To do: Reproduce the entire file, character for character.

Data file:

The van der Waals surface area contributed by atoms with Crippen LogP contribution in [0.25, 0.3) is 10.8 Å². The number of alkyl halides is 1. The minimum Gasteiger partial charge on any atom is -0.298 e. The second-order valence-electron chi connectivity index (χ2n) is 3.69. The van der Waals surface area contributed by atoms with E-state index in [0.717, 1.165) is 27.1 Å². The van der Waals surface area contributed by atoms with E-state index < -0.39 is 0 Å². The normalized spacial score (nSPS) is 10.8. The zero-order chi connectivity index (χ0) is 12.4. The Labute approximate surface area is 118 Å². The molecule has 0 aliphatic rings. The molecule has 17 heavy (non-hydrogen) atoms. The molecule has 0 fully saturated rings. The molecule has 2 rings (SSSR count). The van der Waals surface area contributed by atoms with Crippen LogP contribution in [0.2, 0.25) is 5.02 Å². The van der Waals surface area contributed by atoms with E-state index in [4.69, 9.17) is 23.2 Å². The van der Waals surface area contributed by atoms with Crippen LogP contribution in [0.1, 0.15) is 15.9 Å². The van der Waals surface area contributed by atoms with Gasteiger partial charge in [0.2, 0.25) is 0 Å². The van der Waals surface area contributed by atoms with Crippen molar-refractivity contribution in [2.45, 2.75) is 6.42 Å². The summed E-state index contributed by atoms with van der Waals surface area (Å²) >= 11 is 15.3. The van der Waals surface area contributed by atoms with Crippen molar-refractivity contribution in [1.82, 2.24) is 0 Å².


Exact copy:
The van der Waals surface area contributed by atoms with Crippen LogP contribution in [0.25, 0.3) is 10.8 Å². The number of alkyl halides is 1. The minimum Gasteiger partial charge on any atom is -0.298 e. The second-order valence-electron chi connectivity index (χ2n) is 3.69. The van der Waals surface area contributed by atoms with E-state index in [0.717, 1.165) is 27.1 Å². The van der Waals surface area contributed by atoms with E-state index < -0.39 is 0 Å². The normalized spacial score (nSPS) is 10.8. The zero-order chi connectivity index (χ0) is 12.4. The Labute approximate surface area is 118 Å². The molecule has 0 aliphatic rings. The molecule has 17 heavy (non-hydrogen) atoms. The molecule has 0 fully saturated rings. The molecule has 2 rings (SSSR count). The van der Waals surface area contributed by atoms with Crippen LogP contribution in [0.2, 0.25) is 5.02 Å². The van der Waals surface area contributed by atoms with E-state index in [4.69, 9.17) is 23.2 Å². The van der Waals surface area contributed by atoms with Crippen LogP contribution in [0.1, 0.15) is 15.9 Å². The van der Waals surface area contributed by atoms with Gasteiger partial charge in [0.2, 0.25) is 0 Å². The van der Waals surface area contributed by atoms with Crippen molar-refractivity contribution in [2.45, 2.75) is 6.42 Å². The summed E-state index contributed by atoms with van der Waals surface area (Å²) >= 11 is 15.3. The van der Waals surface area contributed by atoms with Crippen molar-refractivity contribution in [1.82, 2.24) is 0 Å².